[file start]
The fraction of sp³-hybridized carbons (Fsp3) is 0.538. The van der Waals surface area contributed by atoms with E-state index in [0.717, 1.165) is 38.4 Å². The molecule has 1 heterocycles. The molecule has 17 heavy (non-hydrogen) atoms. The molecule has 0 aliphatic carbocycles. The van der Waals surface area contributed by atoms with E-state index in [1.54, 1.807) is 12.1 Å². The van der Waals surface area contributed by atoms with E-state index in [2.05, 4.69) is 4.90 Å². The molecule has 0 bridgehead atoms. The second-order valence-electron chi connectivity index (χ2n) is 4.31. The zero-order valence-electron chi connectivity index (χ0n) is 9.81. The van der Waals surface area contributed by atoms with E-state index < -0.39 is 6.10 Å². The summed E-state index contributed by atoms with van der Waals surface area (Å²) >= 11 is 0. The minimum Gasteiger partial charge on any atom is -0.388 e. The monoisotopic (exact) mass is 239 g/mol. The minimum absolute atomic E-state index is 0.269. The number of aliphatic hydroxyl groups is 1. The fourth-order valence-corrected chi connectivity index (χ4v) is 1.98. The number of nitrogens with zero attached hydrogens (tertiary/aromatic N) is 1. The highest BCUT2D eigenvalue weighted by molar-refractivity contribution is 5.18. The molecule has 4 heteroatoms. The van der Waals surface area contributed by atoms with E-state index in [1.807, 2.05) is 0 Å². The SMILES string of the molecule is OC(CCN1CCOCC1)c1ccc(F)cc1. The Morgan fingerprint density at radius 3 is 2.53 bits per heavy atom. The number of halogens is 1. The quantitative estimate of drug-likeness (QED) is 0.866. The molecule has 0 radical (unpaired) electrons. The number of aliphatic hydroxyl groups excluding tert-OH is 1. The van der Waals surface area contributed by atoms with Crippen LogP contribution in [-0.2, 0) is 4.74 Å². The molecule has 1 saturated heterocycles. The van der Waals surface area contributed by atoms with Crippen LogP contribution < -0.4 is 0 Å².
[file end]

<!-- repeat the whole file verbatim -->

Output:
The fraction of sp³-hybridized carbons (Fsp3) is 0.538. The van der Waals surface area contributed by atoms with E-state index in [0.717, 1.165) is 38.4 Å². The molecule has 1 heterocycles. The molecule has 17 heavy (non-hydrogen) atoms. The molecule has 0 aliphatic carbocycles. The van der Waals surface area contributed by atoms with E-state index in [1.54, 1.807) is 12.1 Å². The van der Waals surface area contributed by atoms with E-state index in [2.05, 4.69) is 4.90 Å². The molecule has 0 bridgehead atoms. The second-order valence-electron chi connectivity index (χ2n) is 4.31. The zero-order valence-electron chi connectivity index (χ0n) is 9.81. The van der Waals surface area contributed by atoms with E-state index < -0.39 is 6.10 Å². The summed E-state index contributed by atoms with van der Waals surface area (Å²) >= 11 is 0. The minimum Gasteiger partial charge on any atom is -0.388 e. The monoisotopic (exact) mass is 239 g/mol. The minimum absolute atomic E-state index is 0.269. The number of aliphatic hydroxyl groups is 1. The fourth-order valence-corrected chi connectivity index (χ4v) is 1.98. The number of nitrogens with zero attached hydrogens (tertiary/aromatic N) is 1. The highest BCUT2D eigenvalue weighted by molar-refractivity contribution is 5.18. The molecule has 4 heteroatoms. The van der Waals surface area contributed by atoms with E-state index in [1.807, 2.05) is 0 Å². The SMILES string of the molecule is OC(CCN1CCOCC1)c1ccc(F)cc1. The Morgan fingerprint density at radius 3 is 2.53 bits per heavy atom. The number of halogens is 1. The quantitative estimate of drug-likeness (QED) is 0.866. The molecule has 0 radical (unpaired) electrons. The number of aliphatic hydroxyl groups excluding tert-OH is 1. The van der Waals surface area contributed by atoms with Crippen LogP contribution in [-0.2, 0) is 4.74 Å². The molecule has 1 saturated heterocycles. The van der Waals surface area contributed by atoms with Crippen LogP contribution < -0.4 is 0 Å².